Ugly ducklings of mutual funds are the new darlings

Mumbai, June 01: As the wheels of fortune roll on, winners turn losers and losers, winners. With the gush of foreign money chasing stocks, the worst performers have beaten the odds and mutual fund schemes, which were blamed for destroying investor wealth, have doubled their wealth (or whatever was left of it) in less than three months.

Infrastructure, mid-cap, and banking are the three prominent categories of funds among the top return-earners in the post-March rally.

An analysis shows that eight of the 20 worst-performing mutual fund schemes that destroyed three-quarters of wealth invested in them during the downturn are among the top return-gainers in the latest rally. In all, 11 schemes have given returns of more than 100% since March 9, when the current rally started.

JM Basic Fund, which lost 82% of its NAV (net asset value) between the peak in January 2008 and March 2009, has gained 140% since. Taurus infrastructure too lost 74% of its value, but has gained 135% in the past three months.

Infrastructure funds witnessed a washout over the past year. But the tide has changed since March when banks, led by Citigroup, posted profits, triggering a worldwide rally in stocks.

Sameer Kamdar, CEO, proposed asset management company by the ASK group, says, “All infrastructure stocks are catching up. Their business models were right, but their work got stuck because of the funds freeze around the globe. Now, with liquidity easing, their projects are up and running.”

But what the government does in the days ahead will be watched closely. Dhirendra Kumar, chief executive officer, Value Research, says, “The infrastructure space has done well based on the optimism surrounding a stable government.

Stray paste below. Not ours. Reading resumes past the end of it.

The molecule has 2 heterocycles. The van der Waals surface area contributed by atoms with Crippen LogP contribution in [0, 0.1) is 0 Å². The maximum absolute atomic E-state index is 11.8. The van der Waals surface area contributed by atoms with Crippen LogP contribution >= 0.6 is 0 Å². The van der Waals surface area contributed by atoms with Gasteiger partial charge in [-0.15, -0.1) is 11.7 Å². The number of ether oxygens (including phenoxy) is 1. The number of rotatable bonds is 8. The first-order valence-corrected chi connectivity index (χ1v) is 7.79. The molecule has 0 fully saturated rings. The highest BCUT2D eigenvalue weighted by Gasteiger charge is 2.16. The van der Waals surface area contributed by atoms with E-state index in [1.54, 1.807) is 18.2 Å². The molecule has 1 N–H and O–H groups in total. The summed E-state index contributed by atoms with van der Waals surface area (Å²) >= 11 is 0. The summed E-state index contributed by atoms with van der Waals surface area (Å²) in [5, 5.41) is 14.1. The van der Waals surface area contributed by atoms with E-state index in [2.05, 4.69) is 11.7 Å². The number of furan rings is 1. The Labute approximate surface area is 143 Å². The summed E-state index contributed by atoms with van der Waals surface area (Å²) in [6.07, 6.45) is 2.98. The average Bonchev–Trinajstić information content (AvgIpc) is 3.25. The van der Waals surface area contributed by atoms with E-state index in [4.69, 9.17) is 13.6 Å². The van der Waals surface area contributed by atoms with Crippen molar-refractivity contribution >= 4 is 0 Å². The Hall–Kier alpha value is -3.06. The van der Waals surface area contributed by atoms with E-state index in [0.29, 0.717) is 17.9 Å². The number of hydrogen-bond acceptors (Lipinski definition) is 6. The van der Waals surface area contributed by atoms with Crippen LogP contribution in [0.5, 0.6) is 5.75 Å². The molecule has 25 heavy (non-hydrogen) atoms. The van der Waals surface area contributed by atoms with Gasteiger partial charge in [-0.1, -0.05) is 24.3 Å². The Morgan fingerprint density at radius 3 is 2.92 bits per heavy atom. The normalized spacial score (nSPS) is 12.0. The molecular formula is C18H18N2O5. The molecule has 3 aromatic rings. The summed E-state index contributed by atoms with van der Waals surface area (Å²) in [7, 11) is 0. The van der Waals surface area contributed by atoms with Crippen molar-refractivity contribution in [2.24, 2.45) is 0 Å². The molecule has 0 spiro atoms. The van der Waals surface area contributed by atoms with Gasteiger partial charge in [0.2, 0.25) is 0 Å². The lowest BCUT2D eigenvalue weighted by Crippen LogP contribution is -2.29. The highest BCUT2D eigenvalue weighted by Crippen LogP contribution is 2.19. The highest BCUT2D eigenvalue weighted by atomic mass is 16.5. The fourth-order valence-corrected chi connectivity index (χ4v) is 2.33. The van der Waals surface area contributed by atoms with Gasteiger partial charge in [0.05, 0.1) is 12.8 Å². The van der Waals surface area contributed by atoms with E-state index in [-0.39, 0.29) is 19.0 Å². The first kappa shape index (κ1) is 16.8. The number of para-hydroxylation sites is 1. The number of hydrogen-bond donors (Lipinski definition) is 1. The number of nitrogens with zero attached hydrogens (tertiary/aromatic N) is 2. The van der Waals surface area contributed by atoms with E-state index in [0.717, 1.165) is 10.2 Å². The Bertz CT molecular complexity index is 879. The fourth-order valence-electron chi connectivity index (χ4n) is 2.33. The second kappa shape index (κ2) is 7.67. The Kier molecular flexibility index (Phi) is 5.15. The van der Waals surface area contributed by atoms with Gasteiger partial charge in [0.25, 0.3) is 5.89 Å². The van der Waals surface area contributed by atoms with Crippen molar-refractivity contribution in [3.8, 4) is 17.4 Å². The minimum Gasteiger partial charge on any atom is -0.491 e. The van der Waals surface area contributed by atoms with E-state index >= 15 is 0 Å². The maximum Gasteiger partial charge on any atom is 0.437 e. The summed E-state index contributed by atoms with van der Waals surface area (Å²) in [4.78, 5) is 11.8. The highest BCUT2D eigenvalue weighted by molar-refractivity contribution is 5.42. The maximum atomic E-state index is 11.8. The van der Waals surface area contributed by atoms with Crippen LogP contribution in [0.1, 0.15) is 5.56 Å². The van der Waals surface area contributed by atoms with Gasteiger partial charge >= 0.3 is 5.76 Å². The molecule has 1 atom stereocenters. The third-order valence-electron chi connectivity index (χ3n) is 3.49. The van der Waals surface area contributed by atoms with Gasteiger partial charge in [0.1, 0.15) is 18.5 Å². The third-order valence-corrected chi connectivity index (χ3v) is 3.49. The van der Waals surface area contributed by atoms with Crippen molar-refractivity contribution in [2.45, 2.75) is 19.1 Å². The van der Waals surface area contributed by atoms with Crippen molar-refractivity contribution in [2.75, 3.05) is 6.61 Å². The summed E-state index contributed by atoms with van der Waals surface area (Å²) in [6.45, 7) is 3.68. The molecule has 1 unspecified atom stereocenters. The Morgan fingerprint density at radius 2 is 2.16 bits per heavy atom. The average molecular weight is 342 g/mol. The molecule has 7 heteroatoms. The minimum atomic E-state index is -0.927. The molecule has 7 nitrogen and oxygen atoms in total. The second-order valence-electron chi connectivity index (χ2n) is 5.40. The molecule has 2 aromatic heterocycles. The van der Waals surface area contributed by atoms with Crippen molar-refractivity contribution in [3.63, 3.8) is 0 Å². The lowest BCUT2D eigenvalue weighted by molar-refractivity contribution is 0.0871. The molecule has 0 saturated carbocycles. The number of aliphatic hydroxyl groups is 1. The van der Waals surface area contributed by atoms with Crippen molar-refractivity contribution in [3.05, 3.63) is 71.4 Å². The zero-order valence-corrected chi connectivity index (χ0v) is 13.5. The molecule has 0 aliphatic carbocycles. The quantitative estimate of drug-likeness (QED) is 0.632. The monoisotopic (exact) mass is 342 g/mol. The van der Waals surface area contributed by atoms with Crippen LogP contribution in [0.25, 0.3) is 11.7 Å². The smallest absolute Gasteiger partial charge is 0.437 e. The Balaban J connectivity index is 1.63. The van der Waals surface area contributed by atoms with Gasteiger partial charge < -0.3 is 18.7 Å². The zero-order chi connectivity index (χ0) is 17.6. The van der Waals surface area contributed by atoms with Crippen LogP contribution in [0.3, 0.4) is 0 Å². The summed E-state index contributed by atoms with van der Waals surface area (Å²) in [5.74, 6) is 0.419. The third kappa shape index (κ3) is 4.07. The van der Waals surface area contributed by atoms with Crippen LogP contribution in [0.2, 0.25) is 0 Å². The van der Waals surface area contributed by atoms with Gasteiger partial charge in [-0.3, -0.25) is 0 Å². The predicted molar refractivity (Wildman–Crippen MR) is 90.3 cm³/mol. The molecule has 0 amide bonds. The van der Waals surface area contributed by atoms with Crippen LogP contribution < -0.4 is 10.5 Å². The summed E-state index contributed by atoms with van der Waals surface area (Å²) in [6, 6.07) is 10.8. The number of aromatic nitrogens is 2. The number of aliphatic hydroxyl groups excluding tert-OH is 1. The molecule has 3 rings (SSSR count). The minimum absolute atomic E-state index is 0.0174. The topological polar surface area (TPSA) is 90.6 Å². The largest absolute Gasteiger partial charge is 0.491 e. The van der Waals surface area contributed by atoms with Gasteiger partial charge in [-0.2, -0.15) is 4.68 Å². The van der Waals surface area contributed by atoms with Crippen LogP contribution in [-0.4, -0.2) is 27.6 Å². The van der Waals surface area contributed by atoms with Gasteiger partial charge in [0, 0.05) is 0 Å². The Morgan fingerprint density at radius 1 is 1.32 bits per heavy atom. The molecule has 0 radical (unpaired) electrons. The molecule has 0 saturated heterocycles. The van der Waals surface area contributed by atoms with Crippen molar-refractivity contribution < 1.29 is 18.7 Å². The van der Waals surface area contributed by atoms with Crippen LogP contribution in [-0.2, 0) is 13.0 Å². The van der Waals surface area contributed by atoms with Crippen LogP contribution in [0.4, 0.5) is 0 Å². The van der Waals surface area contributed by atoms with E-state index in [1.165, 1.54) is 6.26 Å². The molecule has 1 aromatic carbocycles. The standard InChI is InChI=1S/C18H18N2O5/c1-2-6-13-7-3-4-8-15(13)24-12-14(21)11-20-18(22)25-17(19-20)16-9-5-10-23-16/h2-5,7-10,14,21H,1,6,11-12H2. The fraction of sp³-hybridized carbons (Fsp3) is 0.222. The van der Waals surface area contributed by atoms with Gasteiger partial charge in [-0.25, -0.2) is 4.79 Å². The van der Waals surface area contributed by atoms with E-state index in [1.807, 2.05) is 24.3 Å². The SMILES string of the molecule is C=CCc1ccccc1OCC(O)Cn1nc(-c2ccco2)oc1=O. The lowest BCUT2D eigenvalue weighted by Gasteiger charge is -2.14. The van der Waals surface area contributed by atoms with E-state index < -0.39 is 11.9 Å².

It is expected that the government will spend on infrastructure, but reality has to match expectations or there could be huge disappointment.”

Banking funds have also made a comeback riding on the performance of private-sector stocks like ICICI Bank and Kotak Mahindra Bank. The Reliance banking fund returned 105%, while UTI banking fund has given a return of 95%.

With mid-caps moving up swiftly, especially after the election results, six mid-cap funds are among the top 10 funds which have delivered 100% returns.

But Jayesh Shroff, fund manager, SBI Mutual Fund, advises caution. “Stock markets have already gone up quite substantially, and though they may move up from here, I would not advise anyone to invest with a short-term perspective.”

Shroff says investors would enjoy decent returns if they have a horizon of two to three years. “The diversified fund would be the best option at this time,” he says.

Dhirendra Kumar, too, calls for avoiding thematic funds. “The investor would do better in a diversified fund. If there is an opportunity in infrastructure, then the fund manager will take advantage of it as opposed to an infrastructure fund where money is invested only in that sector.”

This is also a good time to realign and rebalance investments and move toward stable and credible mutual funds.